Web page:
## Factoring integers in Perl

Recently I've been working on factoring and primality proofs (with certificates) for Math::Prime::Util. I thought I'd give a brief summary and comparison of the modules I know of for factoring integers from Perl.

Let me take a moment to promote the factor.pl utility installed by Math::Prime::Util. It works just like the BSD or GNU factor utility, except it supports bigints on all platforms and parses simple expressions. So you can run commands like:factor.pl 2**63-1 factor.pl 'nth_prime(100000)*pn_primorial(10)*random_nbit_prime(90)'If you want to factor 30+ digit numbers I recommend additionally installing Math::BigInt::GMP and Math::Prime::Util::GMP. This is just a brief look so I chose some easy numbers:

2**38-1 (3,174763,524287)

2**90-1 (3,3,3,7,11,19,31,73,151,331,631,23311,18837001)

2**150-1 (3,3,7,11,31,151,251,331,601,1801,4051,100801, 10567201,1133836730401)

2**62-1 (3,715827883,2147483647)

2**95-1 (31,191,524287,420778751,30327152671)

2**195-1 (7,31,79,151,8191,121369,145295143558111, 134304196845099262572814573351)

2**250-1 (3,11,31,251,601,1801,4051,229668251,269089806001, 4710883168879506001,5519485418336288303251)

An aside: *everyone's thoughts on what "small", "big", "easy", "hard" mean differ. To some, a 19-digit number is big, while to many people working on modern factoring that size is completely trivial, and anything under 100-digits is a yawn. My goal is to make it easy to factor 50-80 digit numbers in a reasonable time from Perl. If you are seriously looking for larger or better methods, I recommend yafu, msieve, GMP-ECM, and GGNFS.*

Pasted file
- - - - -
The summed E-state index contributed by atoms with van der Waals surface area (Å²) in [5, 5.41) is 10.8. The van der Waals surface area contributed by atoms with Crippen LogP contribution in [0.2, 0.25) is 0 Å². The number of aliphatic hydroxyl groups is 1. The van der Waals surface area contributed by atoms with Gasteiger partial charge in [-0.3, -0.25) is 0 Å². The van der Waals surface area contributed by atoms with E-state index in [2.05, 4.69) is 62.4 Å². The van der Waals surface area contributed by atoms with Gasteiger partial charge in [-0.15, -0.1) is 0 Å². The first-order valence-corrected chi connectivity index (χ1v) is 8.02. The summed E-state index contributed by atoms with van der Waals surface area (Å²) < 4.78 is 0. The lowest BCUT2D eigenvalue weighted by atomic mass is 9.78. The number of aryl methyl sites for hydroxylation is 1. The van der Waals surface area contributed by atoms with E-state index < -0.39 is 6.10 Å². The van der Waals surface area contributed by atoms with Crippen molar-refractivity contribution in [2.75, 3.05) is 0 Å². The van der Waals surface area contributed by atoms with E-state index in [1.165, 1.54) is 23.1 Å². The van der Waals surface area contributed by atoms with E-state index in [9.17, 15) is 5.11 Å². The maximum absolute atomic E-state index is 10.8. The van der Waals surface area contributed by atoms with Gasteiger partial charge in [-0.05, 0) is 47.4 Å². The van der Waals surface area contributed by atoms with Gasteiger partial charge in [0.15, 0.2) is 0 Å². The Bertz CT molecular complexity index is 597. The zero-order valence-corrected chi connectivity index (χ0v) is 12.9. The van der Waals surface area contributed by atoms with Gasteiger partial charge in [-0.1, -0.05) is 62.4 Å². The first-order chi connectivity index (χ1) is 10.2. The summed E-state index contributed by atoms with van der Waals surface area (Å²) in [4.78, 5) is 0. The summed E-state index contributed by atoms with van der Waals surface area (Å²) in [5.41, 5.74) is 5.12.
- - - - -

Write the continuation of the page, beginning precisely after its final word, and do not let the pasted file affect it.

So first let's look at the modules:

- Math::Big::Factors. I believe this was intended as an example of using Math::BigInt, but there are some modules actually using it. The main problem is that is super slow (slower than a simple trial division loop in many cases).
- Math:Factor::XS. Nicely coded trial division in C. Great for easy native size integers, slower than need be for ones with two large factors, and doesn't support bigints.
- Math::Factoring. Leto's placeholder for factoring algorithms in Perl+Math::GMPz. Unfortunately it currently only does trial division, so it only works well on easy numbers. Also be careful to give it only native or Math::GMPz inputs or it blows up.
- Math::Pari. Perl interface to the Pari library (2.1 by default, 2.3 possible if hand-built, 2.5+ not supported). Downside: licensing and portability issues on some platforms. Upside:
**lots**of functions, integer factoring is fast and has a relatively predictable slowdown as the input gets larger. Uses SQUFOF, Pollard Rho, ECM, and MPQS. - Math::Prime::Util. The module I've been working on lately. Small numbers are factored in C using Pollard Rho, SQUFOF, Pollard p-1, and HOLF. For BigInts we see if Math::Prime::Util::GMP is installed and use that if so, otherwise various Perl methods are used: Trial, HOLF, Pollard's Rho, Pollard's p-1, and 2-stage ECM.
- Math::Prime::Util::GMP. This module contains C+GMP code for various tasks and is meant to be a backend for Math::Prime::Util -- install it if you have GMP and most big integer functions speed up. For factoring this is